Leonids 1994: Bay Area, report II

High activity of Leonids on November 17/18 and 18/19 - Part II by Peter Jenniskens

By Nov. 20th, details became available of the meteor scatter observations of Peter Bus (Groningen, The Netherlands), and the visual observations by Spanish observer Josep M. Trigo from Castellon (Spain). The analysis of the raw data is still preliminary. However, the raw data itself do confirm high activity of Leonids on Nov. 17/18.
The radio-MS data by Eisse Pieter Bus were forewarded to me by Hans Betlem of the Dutch Meteor Society. There is no clear increase of numbers visible in these counts. However, the reflections on Nov. 17/18 lasted typically much longer than those on the other nights. The total dead-time (in minutes) is given below:

The receiver was listening to a radio station in Poland and the geometry antenna-receiver was most favourable around 6:30 UT. Later in the observing run not only the geometry became less favourable, but also the Leonid radiant altitude decreased. Peter Bus calculated the reflection rates below, assuming an activity of zero at 18/19, which counts have been subtracted. This analysis is preliminary and awaits a more careful reduction of the data. The table lists the calculated rate and between square brackets the number of reflections on which they were based. Values between normal brackets are uncertain because of a low radiant altitude.

The feature that stands out in this table is that the number of strong reflections decreases in the night 16/17 with a decreasing radiant altitude and less favourable antenna geometry, but remains constant on Nov. 17/18. The result is an increase of rates during the night 17/18 after correction for antenna geometry. This effect is only strengthened when also a radiant altitude correction is applied. The radio data, therefore, show an increase in rates between 6 and 13 UT.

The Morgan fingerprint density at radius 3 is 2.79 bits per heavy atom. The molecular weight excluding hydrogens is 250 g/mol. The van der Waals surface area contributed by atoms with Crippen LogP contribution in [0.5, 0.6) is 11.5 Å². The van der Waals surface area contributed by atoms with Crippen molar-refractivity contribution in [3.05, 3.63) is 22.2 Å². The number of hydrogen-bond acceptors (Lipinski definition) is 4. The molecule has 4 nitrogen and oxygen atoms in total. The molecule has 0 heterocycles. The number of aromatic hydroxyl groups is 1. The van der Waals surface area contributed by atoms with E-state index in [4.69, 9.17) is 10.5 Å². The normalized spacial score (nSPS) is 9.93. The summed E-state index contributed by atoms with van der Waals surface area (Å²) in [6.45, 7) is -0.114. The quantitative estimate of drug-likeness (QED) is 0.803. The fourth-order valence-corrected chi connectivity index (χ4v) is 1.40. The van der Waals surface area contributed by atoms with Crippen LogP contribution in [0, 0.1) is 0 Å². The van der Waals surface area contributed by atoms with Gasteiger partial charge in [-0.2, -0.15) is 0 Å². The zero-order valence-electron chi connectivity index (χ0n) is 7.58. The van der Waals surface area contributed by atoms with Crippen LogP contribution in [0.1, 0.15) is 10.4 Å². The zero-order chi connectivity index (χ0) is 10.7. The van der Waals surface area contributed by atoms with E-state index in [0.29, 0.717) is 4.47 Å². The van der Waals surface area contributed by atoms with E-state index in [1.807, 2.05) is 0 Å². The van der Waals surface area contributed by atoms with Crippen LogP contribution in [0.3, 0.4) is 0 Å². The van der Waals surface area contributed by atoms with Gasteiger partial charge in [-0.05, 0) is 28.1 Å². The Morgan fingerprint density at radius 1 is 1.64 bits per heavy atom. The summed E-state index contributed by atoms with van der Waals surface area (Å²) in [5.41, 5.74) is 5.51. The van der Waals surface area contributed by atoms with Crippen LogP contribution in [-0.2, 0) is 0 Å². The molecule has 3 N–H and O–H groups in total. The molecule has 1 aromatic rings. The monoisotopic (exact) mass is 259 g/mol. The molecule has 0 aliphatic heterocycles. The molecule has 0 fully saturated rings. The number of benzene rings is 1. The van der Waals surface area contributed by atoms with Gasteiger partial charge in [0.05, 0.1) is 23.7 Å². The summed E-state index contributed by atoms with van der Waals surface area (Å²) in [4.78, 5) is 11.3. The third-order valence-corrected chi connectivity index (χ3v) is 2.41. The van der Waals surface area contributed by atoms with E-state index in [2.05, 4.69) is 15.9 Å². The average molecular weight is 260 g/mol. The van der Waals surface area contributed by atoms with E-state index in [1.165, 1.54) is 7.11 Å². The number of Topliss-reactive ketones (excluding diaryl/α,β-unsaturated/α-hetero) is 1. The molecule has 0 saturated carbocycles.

The visual observations by Josep M. Trigo were kindly forewarded to me by Luis Bellot of the International Meteor Organisation. The observing site was Castellon (Spain), at Long = 0W, Lat. = 40N and the observer has a reported perception well above the average (around 1.5). The raw counts are (where F = correction for sky obstruction due to clouds):

The reported Lm values (between 3 and 4 in steps of 0.5) are much less than my estimates from downtown Mountain View (with a thick smog layer). I assume that the sky condition estimate is not on the same scale as my estimates. Therefore, I have calculated zenith hourly rates assuming x = 2.15, Lm as given and Cp = 1.5 (A) and an alternative set of values (B) for x = 2.35, Lm = 5.6 rising to 5.8 and Cp = 1.0.

In both cases, the resulting ZHR values are significantly above the annual rate (about ZHR = 13) and they, therefore, confirm the high Leonid activity on Nov. 17/18. The uncertainty in the limiting magnitude leaves some doubt about the time of maximum of the Leonid peak. If the limiting magnitude estimates are taken at face value, then Josep Trigo would have the higher rates and the peak would be at about 5 UT. However, that would contradict the meteor-scatter account of increasing rates. Also, a significant increase of radio rates over the counts on Nov. 16/17 is expected if the maximum was as early as 5 UT when receiver and antenna were in a favourable position. The counts by Bob Lunsford on Nov. 16/17 are too low by a factor of two to allow a maximum as early as 5 UT, Nov. 18, and a symmetric profile (as usual - A&A 1995 in press). From these arguments, I opt for the alternative ZHR values (B), which are in agreement with Bob's counts and qualitatively in agreement with the MS data. In combination with the observations of Nov. 18/19, these data put the maximum at about 14h UT, at the time of the observations in Californie.
I conclude at this point that the maximum probably fell at around 14h UT (solar longitude L = 235.4 - all values in Equinox 1950.0). The decrease away from maximum had slope B = 1.1 and ZHRmax about 70, where ZHR(outburst component) = ZHRmax x 10^(- B x | L - 235.4 |). This corresponds to a duration of 0.8 days above the 1/e times maximum activity value, which is the same duration as in 1961 and 1965 (A&A 1995). I hope more information will soon become available.

Peter Jenniskens,

November 20, 1994.

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